The St. Louis Cardinals hosted a special Guest of Honor at Busch Stadium Friday night for their game against the Pittsburgh Pirates. In the process, they may have rekindled a debate that has been going on for the better part of a decade. And it involves arguably the best offensive player of the Whiteyball era.
On the night he was immortalized by his very own bobblehead figurine, Willie McGee returned to St. Louis to sign some autographs (with fellow Cardinal great Vince Coleman), be paraded around the warning track in a shiny new pickup truck, and throw out the ceremonial first pitch to Coleman while their teammate Ozzie Smith served as umpire.
McGee’s endearment to the Cardinal fan base is immeasurable and unshakable. He is easily one of the most popular players in Cardinal history. Fans were lining up outside Busch as early as noon on Friday to guarantee a spot in line to get the outfielder’s autograph and make sure they got their McGee bobblehead. By 5:00—still 15 minutes before the gates even open—the stadium was completely ringed with lines of fans. McGee #51 jerseys draped the backs of hundreds, maybe thousands in attendance. And McGee, a sheepish yet genuine smile permanently plastered on his face, looked almost embarrassed by all the love sent his way. No one expected any more or less.
That’s the emotional side of the story. Cardinal fans genuinely love Willie McGee. One almost universally used descriptor of McGee is humble…that has something to do with it. McGee never once gave off a single vibe of “me first” or taking his position in life for granted. And McGee never dogged it in any aspect of his game. He’s a perfect fit here, because St. Louis sports fans cannot get enough of the two H’s: humility and hustle.
But McGee also produced on the field. Everyone knows about the batting titles, the plays in the 1982 World Series, the 1985 MVP, gold gloves, etc. What may come as a surprise is just how good statistically McGee was during his time as a Cardinal from 1982-1990.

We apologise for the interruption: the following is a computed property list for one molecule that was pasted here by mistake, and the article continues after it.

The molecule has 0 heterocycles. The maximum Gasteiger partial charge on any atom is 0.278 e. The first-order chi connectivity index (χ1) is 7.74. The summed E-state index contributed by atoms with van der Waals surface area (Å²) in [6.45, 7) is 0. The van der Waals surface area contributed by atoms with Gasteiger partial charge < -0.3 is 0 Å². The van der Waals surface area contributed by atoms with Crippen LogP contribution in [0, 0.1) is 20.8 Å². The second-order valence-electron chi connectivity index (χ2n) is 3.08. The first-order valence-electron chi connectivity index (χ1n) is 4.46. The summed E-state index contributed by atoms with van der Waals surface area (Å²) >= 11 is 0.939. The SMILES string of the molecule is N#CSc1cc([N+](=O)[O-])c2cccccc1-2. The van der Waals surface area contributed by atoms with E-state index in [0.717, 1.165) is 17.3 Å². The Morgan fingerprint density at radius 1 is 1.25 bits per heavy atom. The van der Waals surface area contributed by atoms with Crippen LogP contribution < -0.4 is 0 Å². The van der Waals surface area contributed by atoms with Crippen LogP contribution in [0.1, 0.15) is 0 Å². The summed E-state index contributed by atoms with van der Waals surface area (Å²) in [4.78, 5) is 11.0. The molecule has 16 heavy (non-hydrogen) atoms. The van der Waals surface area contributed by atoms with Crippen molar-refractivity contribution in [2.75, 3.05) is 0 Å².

During that period, McGee had more hits (1,362) than any other Cardinal. He had the most singles (1,030) and triples (76), and finished second to Smith in doubles. He had the third-most stolen bases (274), behind Coleman and Smith. McGee also had the most RBI of any Cardinal in that period (545) and only Ozzie scored more runs. And the biggest surprise of all is that McGee’s home run total in that era (52) is only surpassed by Jack Clark‘s (66).
In the field, McGee may not have been a defensive wizard (pun intended) like Ozzie but he more than held his own. McGee won three Gold Gloves as a Cardinal, playing mostly center field. It may not have always looked pretty, but McGee had the range and athleticism to get the job done. And for that team in that time and playing in that stadium, his defensive skills were just fine.
McGee had all the tools necessary to make him the perfect Whiteyball player: speed, solid defense, timely hitting, and a little bit of power. His defense could never hold a candle to Ozzie; whose could? But it’s possible Willie McGee is a little underrated as an offensive player. He may have been the Cardinals’ best all-around hitter during the Whiteyball era. Think of the importance that title carries.
That’s the logical side of the story. Nearly every time McGee’s name is brought up, the debate about whether his #51 should be retired or not fires up right along with it. The Cardinals, officially, only retire uniform numbers when the player gets inducted into the Hall of Fame (Ken Boyer excepted). McGee’s career numbers are not good enough to earn him that distinction. Others argue that since the Cards already have 11 numbers taken out of rotation, the team must be prudent with future retirement or they’ll run out of digits for future players to wear. But many fans believe #51 should be retired. They believe McGee deserves the same team accolades that other key members of the Cards’ most successful eras have received. McGee was on two NL Championship teams and one World Series winner for the Cardinals in the 80s. And after being traded to the Oakland A’s in 1990, McGee returned to the Cards 5+ seasons later to help them make the playoffs again in 1996. But that time in the 80s, that Whiteyball era, was so special and so remarkable. Even now, as Cardinal fans witness the unprecedented career of Albert Pujols and the success Tony LaRussa-led squads have had here since 2000, there is still a very noticeable pining for that brand of baseball played in St. Louis more than two decades ago. And Willie McGee was as important to the success of those teams as any other player…even Ozzie Smith.
Maybe a professional team can’t retire a uniform number just because everyone loves that player. That would be especially dangerous in St. Louis, where half the team is, at the very least, treated like extended family. But when coupling the pinnacle of that popularity with top offensive and defensive stats in maybe the most franchise-defining era in team history, perhaps the real question is why wouldn’t the Cardinals retire Willie McGee’s #51?